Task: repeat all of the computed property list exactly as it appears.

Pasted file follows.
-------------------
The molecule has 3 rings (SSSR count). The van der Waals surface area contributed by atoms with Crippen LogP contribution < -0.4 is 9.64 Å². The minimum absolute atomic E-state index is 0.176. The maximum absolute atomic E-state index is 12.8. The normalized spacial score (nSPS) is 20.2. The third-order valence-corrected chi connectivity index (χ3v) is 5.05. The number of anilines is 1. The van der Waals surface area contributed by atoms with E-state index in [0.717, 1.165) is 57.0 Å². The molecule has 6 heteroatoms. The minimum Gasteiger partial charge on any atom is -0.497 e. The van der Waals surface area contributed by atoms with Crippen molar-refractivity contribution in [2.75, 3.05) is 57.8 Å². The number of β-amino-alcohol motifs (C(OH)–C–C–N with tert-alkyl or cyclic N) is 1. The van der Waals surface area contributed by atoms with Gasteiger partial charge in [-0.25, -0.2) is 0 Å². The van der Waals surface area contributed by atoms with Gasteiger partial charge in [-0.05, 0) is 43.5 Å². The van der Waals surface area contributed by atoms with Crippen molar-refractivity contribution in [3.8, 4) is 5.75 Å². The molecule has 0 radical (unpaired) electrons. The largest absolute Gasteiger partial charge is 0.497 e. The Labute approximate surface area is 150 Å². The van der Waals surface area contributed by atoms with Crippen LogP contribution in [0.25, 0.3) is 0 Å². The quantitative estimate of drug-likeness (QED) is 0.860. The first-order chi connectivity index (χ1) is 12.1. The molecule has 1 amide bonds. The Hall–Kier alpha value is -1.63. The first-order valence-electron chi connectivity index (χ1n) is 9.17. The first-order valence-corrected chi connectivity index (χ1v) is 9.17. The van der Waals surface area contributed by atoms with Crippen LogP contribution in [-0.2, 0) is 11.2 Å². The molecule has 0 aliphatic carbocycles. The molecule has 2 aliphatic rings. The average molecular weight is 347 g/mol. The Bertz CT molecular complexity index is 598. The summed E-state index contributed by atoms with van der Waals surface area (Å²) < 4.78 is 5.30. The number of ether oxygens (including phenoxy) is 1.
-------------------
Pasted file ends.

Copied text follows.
The molecule has 3 rings (SSSR count). The van der Waals surface area contributed by atoms with Crippen LogP contribution < -0.4 is 9.64 Å². The minimum absolute atomic E-state index is 0.176. The maximum absolute atomic E-state index is 12.8. The normalized spacial score (nSPS) is 20.2. The third-order valence-corrected chi connectivity index (χ3v) is 5.05. The number of anilines is 1. The van der Waals surface area contributed by atoms with E-state index in [0.717, 1.165) is 57.0 Å². The molecule has 6 heteroatoms. The minimum Gasteiger partial charge on any atom is -0.497 e. The van der Waals surface area contributed by atoms with Crippen molar-refractivity contribution in [2.75, 3.05) is 57.8 Å². The number of β-amino-alcohol motifs (C(OH)–C–C–N with tert-alkyl or cyclic N) is 1. The van der Waals surface area contributed by atoms with Gasteiger partial charge in [-0.25, -0.2) is 0 Å². The van der Waals surface area contributed by atoms with Gasteiger partial charge in [-0.05, 0) is 43.5 Å². The van der Waals surface area contributed by atoms with Crippen molar-refractivity contribution in [3.8, 4) is 5.75 Å². The molecule has 0 radical (unpaired) electrons. The largest absolute Gasteiger partial charge is 0.497 e. The Labute approximate surface area is 150 Å². The van der Waals surface area contributed by atoms with Crippen LogP contribution in [0.25, 0.3) is 0 Å². The quantitative estimate of drug-likeness (QED) is 0.860. The first-order chi connectivity index (χ1) is 12.1. The molecule has 1 amide bonds. The Hall–Kier alpha value is -1.63. The first-order valence-electron chi connectivity index (χ1n) is 9.17. The first-order valence-corrected chi connectivity index (χ1v) is 9.17. The van der Waals surface area contributed by atoms with Crippen LogP contribution in [-0.2, 0) is 11.2 Å². The molecule has 0 aliphatic carbocycles. The molecule has 2 aliphatic rings. The average molecular weight is 347 g/mol. The Bertz CT molecular complexity index is 598. The summed E-state index contributed by atoms with van der Waals surface area (Å²) < 4.78 is 5.30. The number of ether oxygens (including phenoxy) is 1.